Once that deal was in place, according to the suit, Robertson set about getting Briggs a deal and less than three months later they signed with Universal Music Group’s Island Records. At this point, Robertson sought to formalize his and Briggs’ manager/artist relationship with a written deal that was negotiated between their personal attorneys, but Briggs refused to sign. “Robertson was shocked, but determined it best to revisit the subject at a later time, especially considering he and Briggs already had a binding verbal agreement,” the lawsuit states.
As things progressed, Briggs began requesting that her sister Kate McLaughlin have a role in her day-to-day management. The plaintiffs attempted to appease this request although they “did not feel comfortable with McLaughlin acting with any management responsibilities.” Eventually, McLaughlin assumed duties and integrated herself increasingly into Briggs’ daily life. This created disagreements over time, but the suit states the parties always found a way to continue working together and keep their relationships “friendly and productive.”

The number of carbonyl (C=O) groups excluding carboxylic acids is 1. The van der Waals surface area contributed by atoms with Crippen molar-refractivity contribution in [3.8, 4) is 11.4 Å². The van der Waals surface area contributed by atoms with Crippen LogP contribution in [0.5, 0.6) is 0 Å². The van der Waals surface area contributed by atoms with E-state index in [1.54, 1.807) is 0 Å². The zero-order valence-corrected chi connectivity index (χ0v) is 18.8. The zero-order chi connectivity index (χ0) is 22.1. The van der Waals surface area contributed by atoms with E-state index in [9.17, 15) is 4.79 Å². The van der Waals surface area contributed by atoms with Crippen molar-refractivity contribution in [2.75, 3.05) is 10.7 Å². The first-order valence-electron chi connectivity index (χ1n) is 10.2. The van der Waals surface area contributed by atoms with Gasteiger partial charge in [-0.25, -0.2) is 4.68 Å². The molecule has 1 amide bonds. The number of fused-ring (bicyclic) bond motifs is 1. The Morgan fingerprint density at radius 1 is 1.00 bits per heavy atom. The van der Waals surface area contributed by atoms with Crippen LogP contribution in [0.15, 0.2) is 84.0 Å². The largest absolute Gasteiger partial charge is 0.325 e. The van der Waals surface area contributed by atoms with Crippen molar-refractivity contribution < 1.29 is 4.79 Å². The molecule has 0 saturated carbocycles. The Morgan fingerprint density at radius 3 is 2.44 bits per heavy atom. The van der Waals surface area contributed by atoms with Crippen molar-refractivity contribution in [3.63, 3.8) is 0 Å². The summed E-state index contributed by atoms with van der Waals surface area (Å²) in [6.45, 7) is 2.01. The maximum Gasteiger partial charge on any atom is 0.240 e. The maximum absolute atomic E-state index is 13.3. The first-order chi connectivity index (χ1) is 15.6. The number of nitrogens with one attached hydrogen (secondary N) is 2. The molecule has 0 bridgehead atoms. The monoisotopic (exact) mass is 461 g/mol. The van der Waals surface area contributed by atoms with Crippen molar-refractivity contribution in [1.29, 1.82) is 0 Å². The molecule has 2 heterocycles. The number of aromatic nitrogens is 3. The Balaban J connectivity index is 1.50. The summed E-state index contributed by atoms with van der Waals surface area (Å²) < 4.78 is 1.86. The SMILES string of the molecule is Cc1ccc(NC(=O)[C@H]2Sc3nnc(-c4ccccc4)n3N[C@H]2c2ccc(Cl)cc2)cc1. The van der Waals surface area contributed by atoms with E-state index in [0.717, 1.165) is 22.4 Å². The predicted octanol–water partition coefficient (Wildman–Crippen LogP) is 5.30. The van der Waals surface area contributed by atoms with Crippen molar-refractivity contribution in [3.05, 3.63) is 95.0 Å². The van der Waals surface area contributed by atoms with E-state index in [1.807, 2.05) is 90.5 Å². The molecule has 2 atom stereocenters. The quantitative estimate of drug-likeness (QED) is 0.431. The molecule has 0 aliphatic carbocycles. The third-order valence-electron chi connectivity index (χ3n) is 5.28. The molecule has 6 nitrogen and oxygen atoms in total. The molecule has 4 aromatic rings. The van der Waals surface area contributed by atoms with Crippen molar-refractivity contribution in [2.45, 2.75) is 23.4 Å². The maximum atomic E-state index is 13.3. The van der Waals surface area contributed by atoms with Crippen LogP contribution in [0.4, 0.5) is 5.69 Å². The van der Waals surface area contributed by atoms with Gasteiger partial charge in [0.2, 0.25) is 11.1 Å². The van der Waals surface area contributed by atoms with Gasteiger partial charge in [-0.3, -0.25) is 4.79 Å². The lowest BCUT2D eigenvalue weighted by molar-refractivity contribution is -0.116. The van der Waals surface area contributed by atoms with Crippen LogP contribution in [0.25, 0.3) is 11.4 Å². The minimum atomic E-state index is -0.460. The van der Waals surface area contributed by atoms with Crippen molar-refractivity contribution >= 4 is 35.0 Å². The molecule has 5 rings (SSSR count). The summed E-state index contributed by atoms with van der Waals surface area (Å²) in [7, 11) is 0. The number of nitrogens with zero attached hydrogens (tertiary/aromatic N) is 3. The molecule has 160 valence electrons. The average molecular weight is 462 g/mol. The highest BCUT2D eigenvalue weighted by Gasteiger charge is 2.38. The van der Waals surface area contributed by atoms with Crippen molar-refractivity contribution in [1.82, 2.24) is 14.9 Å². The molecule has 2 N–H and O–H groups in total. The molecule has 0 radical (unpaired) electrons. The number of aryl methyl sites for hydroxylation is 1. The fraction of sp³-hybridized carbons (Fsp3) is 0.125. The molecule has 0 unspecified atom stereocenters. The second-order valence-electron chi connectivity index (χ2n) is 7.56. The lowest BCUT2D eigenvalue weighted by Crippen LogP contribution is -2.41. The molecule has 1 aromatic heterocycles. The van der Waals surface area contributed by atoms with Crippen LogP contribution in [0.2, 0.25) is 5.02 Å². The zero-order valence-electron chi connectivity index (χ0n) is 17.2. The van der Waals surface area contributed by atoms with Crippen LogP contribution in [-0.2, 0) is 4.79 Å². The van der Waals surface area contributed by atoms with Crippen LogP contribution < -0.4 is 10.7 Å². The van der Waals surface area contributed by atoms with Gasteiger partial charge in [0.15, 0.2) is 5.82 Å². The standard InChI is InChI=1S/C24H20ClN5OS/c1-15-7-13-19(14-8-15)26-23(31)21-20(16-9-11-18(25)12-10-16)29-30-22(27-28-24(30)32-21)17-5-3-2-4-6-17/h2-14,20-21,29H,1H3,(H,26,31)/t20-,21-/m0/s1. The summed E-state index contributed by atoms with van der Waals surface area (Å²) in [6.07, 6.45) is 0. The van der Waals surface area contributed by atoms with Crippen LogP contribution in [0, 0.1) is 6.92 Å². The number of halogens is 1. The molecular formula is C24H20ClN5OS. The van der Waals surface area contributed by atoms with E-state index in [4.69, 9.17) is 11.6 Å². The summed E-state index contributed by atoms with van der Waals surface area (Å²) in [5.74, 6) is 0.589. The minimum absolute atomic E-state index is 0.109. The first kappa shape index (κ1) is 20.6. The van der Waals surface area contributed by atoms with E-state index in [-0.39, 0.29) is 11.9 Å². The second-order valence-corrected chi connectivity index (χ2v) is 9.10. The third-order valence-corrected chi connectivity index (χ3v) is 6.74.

But on Feb. 20, this changed when the plaintiffs received two letters from Briggs’ attorney purporting to terminate both the production and management agreements. Three days later, Briggs released her new song “White Flag,” which was written with Jackson and Scott, along with details announcing the April 20 release of her debut album, Church of Stars, and plans for a headlining North American tour in its support.
The first letter claimed that in 2017 Briggs fulfilled her initial commitment to the production agreement and Teleport failed to exercise its option following, further stating the term has expired on its own as well. The second letter was a formal notice terminating Briggs and Robertson’s verbal agreement, alleging “various financial irregularities” in the calculation of her income and his fees, which her business manager will seek to reconcile.